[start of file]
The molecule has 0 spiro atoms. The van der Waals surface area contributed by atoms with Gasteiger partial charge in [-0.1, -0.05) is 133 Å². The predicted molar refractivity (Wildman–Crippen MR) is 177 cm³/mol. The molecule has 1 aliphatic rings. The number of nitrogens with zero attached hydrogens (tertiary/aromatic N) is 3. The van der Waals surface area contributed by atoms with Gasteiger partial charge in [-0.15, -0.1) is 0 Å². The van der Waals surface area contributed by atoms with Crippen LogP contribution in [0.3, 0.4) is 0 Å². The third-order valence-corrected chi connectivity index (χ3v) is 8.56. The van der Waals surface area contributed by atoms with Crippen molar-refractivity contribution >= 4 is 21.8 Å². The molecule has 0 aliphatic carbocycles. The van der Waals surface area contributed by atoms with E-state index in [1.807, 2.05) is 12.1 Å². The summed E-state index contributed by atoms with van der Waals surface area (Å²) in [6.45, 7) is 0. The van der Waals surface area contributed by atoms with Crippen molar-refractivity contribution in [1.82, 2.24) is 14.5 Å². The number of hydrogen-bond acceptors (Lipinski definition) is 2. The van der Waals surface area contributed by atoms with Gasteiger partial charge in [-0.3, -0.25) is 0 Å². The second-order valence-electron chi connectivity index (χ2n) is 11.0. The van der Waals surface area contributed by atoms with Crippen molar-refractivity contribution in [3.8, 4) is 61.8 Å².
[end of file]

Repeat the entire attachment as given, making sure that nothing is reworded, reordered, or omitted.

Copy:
The molecule has 0 spiro atoms. The van der Waals surface area contributed by atoms with Gasteiger partial charge in [-0.1, -0.05) is 133 Å². The predicted molar refractivity (Wildman–Crippen MR) is 177 cm³/mol. The molecule has 1 aliphatic rings. The number of nitrogens with zero attached hydrogens (tertiary/aromatic N) is 3. The van der Waals surface area contributed by atoms with Gasteiger partial charge in [-0.15, -0.1) is 0 Å². The van der Waals surface area contributed by atoms with Crippen LogP contribution in [0.3, 0.4) is 0 Å². The third-order valence-corrected chi connectivity index (χ3v) is 8.56. The van der Waals surface area contributed by atoms with Crippen molar-refractivity contribution >= 4 is 21.8 Å². The molecule has 0 aliphatic carbocycles. The van der Waals surface area contributed by atoms with E-state index in [1.807, 2.05) is 12.1 Å². The summed E-state index contributed by atoms with van der Waals surface area (Å²) in [6.45, 7) is 0. The van der Waals surface area contributed by atoms with Crippen molar-refractivity contribution in [1.82, 2.24) is 14.5 Å². The number of hydrogen-bond acceptors (Lipinski definition) is 2. The van der Waals surface area contributed by atoms with Gasteiger partial charge in [-0.3, -0.25) is 0 Å². The second-order valence-electron chi connectivity index (χ2n) is 11.0. The van der Waals surface area contributed by atoms with Crippen molar-refractivity contribution in [3.8, 4) is 61.8 Å².